Williams' run ends in angry, tearful exit Rising star, 18, ousted by Novotna

Hingis in Wimbledon semis

July 02, 1998|By Bill Glauber | Bill Glauber,SUN FOREIGN STAFF

WIMBLEDON, England -- Venus Williams shouted in anger, wept in frustration and lost to Jana Novotna yesterday.

But she also left a calling card: She may soon own Wimbledon.

With her fire and forehands, Williams battled Novotna for 94 minutes in the Wimbledon women's quarterfinals, playing serve-and-volley tennis with the best in the business. She

pumped her fist when she slammed winners. And she fumed over controversial calls and stamped her feet like a Generation X John McEnroe.

In the end, it was Novotna who emerged with the hard-fought, 7-5, 7-6 (7-2) victory. Yet it was Williams who somehow added to her mystique as a star on the rise.

"I didn't take any steps backward," Williams said. "Overall, I had a good time. I would have liked to have won. But it's too late now. I'll have to wait until next year."

She gave Wimbledon a charge. And she showed why women's tennis is on the rise, with its added depth and young stars who possess talent and heart.

In today's semifinals, No. 3 Novotna will face No. 1 seed and reigning champion Martina Hingis, who outlasted No. 5 Arantxa Sanchez Vicario, 6-3, 3-6, 6-3.

The other semifinal will pit the tournament's two big surprises: No. 16 Nathalie Tauziat against unseeded Natasha Zvereva.

Tauziat defeated No. 2 Lindsay Davenport, 6-3, 6-3. Zvereva, who earlier defeated Steffi Graf, continued her upset march by shocking No. 6 Monica Seles, 7-6 (7-4), 6-2.

But the main event on Centre Court was Williams-Novotna. This was a test to see how far and fast Williams, 18, had come in the last year. With her big serves, the No. 7 seed could knock around the pushovers in the earlier rounds. Yet Novotna is 29, a two-time Wimbledon finalist and no pushover on grass.

The players slugged it out, Novotna moving forward in the first set, cutting off the passing shots with daring volleys and grabbing the lead.

But there was Williams in the second set, dishing out her own volleys, trying to climb back into the match. And then she nearly unraveled after a couple of line calls went against her in the seventh game and she lost her serve with a double fault. She walked up to the chair umpire and shouted: "I know it was out." Then she pointed to Novotna and shouted: "She knows it was out." She pointed to people in the crowd and screamed louder: "They know it was out." Then, finally: "But you don't know it's out."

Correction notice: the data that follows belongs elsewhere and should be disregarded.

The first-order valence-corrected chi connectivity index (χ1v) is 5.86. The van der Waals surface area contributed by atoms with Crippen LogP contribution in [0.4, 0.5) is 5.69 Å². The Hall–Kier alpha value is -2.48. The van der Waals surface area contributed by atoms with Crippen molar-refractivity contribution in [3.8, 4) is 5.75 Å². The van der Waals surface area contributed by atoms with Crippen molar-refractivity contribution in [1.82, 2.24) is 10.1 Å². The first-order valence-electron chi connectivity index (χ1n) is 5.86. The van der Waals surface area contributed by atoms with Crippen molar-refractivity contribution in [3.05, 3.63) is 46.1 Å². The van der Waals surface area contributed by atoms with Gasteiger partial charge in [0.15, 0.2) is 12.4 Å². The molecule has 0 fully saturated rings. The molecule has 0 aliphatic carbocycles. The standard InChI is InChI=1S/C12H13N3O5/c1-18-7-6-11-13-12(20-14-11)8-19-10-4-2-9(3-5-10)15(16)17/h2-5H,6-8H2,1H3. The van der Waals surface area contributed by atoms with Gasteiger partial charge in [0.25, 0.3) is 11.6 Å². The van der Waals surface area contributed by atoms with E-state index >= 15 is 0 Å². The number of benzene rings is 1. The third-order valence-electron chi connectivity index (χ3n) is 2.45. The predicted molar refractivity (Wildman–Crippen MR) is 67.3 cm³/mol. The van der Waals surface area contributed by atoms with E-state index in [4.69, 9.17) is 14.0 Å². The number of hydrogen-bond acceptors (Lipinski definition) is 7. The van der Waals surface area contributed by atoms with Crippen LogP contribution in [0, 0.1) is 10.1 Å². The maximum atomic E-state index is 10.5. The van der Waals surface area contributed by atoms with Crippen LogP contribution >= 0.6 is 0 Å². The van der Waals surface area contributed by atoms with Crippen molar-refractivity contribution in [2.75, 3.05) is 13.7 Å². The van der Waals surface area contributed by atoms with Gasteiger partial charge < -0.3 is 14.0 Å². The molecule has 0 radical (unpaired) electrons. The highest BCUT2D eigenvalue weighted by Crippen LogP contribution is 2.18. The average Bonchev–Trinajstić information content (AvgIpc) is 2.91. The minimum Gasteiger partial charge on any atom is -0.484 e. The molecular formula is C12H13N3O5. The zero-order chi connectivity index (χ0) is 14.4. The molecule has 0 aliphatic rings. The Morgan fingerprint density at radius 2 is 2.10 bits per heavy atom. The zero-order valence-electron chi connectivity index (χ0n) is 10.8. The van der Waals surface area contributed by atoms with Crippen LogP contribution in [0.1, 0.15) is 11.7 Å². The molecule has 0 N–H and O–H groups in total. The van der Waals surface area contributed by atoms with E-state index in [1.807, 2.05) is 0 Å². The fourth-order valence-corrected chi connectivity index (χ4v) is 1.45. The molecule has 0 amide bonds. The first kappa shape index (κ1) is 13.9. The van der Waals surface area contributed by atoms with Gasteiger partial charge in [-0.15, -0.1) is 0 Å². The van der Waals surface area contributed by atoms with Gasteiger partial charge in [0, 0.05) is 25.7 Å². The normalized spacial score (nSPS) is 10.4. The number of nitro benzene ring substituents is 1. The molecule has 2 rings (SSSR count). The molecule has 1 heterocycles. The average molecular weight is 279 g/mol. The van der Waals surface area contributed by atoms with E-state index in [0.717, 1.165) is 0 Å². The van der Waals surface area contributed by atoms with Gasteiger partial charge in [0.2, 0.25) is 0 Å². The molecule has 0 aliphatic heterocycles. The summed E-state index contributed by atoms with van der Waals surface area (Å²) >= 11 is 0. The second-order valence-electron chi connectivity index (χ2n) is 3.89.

And then, she sat down, picked up a towel and cried.

"I think the crowd probably enjoyed my emotional outbursts," Williams said. "I guess someone would turn the channel and suddenly see some girl screaming and keep it there, because I know I would. It probably brightened up someone's day."

Actually, Novotna was more than pleased to see her younger rival coming unglued.

"I made Venus desperate at times," Novotna said.

"In every match, there are some things you're not happy with," added Novotna, who wept after losing in her first Wimbledon final. "I think she lost it there for a while. Maybe she had a good reason, but that is what happens to everybody."

Williams was mad. And she actually got even, taking the second set into a tiebreaker.

"I was more than willing to try to get that win," Williams said.

But then her game broke down under the tiebreaker pressure, as she sent one last forehand into the net. She shook hands with her opponent and the umpire, grabbed her rackets and then marched off the court, a smile breaking across her face.

"Next year, I don't think there's anything that should be stopping me, except for me," she said.

She left it to four others to battle for this year's title.

Novotna is seeking redemption for past failures in the finals. What would a title here mean to her?

"I guess it would mean that the hard work finally paid off," she said.

But to reach her goal, she'll have to get by Hingis in a rematch of last year's final. Hingis hasn't impressed anyone here with the speed and depth of her serves or even all of her ground strokes. But all she does is win.

"Now, here's Wimbledon and I'm back in the semifinals again," said Hingis, who has reached eight straight Grand Slam semifinals.

The Zvereva-Tauziat match may not appear to be a headliner, but these women fought hard to reach the semifinals.

Before this tournament, Zvereva had lost 17 straight to Graf and four straight to Seles. But she beat them both, concentrating on all the points for the first time in her career.

"I think it's wonderful," Zvereva said. "I play pretty steady from the baseline, and I don't go for many shots. I just try to put them deep."

Seles, who many believed had a good chance to win her first Wimbledon, said she was mystified by her play.

"It was just my performance that really bugs me," she said.

Tauziat was thrilled to reach the semifinals for the first time in 43 Grand Slam attempts.

"I showed I can play faster and better than anybody else," Tauziat said.

Pub Date: 7/02/98

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